A public defender accused authorities Wednesday of violating federal court rules on pretrial publicity in the arrest of Buford “Bucky” Rogers, who authorities says planned a terror attack on the Montevideo Police Department.

Andrew Mohring, the defender, noted Rogers was arrested on one count of being a felon in possession of a firearm.

“I can’t recall a situation where I’ve seen as much pretrial publicity,” he told U.S. Magistrate Jeanne Graham.

The U.S. attorney’s office has made no reference to terrorism, but the FBI has issued a news release saying “The FBI believes that a terror attack was disrupted by law enforcement personnel.”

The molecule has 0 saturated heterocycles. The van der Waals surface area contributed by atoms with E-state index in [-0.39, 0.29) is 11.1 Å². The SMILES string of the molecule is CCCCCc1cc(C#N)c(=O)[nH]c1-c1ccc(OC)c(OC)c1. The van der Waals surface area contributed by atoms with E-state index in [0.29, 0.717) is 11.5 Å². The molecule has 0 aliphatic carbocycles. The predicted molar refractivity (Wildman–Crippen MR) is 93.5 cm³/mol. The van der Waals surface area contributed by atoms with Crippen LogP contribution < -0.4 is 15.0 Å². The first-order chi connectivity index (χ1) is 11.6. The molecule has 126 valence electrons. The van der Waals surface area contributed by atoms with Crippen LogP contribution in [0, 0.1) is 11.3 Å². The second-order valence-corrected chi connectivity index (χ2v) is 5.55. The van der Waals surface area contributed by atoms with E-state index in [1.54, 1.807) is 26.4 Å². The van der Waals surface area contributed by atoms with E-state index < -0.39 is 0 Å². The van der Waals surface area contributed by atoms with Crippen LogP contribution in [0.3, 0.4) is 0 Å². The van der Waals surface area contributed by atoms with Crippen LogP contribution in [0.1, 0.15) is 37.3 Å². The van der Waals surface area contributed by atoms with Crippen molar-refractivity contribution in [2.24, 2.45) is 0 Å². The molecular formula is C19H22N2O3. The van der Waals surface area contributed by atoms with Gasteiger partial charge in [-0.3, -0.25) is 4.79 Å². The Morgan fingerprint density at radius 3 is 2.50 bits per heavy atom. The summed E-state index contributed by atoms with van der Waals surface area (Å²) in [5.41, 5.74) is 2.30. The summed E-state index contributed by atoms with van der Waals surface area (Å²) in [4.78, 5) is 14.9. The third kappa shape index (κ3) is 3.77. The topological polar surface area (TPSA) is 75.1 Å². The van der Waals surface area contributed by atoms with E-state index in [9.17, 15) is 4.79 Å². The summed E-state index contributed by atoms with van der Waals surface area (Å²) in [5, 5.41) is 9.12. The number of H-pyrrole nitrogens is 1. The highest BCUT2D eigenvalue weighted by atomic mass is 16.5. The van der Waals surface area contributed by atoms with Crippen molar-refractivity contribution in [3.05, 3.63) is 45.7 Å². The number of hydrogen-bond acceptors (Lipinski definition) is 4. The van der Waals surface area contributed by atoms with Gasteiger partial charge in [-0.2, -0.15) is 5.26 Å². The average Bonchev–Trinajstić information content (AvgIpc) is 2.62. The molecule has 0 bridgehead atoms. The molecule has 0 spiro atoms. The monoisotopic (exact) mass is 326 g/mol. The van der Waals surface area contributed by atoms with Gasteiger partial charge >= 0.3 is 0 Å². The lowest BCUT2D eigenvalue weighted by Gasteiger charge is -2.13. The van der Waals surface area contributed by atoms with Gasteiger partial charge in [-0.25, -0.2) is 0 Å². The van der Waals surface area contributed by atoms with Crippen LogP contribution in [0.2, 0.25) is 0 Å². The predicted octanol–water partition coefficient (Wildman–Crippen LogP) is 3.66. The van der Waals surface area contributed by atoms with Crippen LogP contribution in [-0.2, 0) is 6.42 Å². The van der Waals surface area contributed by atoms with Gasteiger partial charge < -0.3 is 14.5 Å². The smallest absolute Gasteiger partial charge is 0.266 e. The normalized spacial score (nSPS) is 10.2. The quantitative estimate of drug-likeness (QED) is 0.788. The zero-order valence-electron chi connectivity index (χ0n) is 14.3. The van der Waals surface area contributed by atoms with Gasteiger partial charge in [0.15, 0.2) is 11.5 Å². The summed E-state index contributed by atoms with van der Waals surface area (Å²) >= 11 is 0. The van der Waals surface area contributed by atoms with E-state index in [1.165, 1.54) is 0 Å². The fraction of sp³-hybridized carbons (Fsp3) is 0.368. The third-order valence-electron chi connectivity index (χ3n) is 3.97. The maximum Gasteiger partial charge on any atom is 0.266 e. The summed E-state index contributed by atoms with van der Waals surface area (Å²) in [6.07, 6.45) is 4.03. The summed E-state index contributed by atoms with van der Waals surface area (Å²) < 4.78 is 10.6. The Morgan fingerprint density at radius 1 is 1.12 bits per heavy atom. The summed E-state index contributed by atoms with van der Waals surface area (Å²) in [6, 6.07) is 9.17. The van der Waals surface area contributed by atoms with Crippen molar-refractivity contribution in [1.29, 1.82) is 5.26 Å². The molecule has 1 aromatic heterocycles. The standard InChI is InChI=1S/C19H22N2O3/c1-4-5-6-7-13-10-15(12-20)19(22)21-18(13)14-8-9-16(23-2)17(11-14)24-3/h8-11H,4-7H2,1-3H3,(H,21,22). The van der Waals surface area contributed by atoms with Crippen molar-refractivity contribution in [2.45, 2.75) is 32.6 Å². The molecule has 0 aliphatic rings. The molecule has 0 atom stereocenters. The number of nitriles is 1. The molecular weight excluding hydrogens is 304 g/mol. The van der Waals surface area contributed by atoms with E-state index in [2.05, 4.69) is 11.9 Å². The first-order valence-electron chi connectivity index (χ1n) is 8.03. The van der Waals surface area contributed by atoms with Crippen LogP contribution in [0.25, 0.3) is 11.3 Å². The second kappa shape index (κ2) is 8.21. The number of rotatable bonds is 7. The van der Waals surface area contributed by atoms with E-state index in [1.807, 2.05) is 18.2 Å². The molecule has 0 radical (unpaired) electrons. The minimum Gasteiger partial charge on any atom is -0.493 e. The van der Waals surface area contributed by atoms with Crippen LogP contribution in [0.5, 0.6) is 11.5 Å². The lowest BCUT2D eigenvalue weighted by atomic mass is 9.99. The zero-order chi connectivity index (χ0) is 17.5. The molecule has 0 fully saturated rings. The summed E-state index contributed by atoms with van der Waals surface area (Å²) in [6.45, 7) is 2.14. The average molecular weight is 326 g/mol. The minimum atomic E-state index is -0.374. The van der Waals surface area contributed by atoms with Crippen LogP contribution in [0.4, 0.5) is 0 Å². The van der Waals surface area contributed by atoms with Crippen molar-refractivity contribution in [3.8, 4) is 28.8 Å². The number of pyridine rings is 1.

Rogers is a member of a group called the Black Snake Militia. Federal sources have said the group was talking about targeting the Montevideo police station.

Assistant U.S. Attorney Charles J. Kovats told Graham that his office followed the rules and he would do his best to get others from the prosecution team to follow them. Graham said the rules must be followed but could not make a judgment unless a gag order motion was filed. A hearing on whether Rogers should be released was postponed until May 17.

In response to four separate questions by Graham asking if he understood what was occurring in court, Rogers, 24, dressed in a lime green T-shirt and jeans, said, “Yes, ma’am.”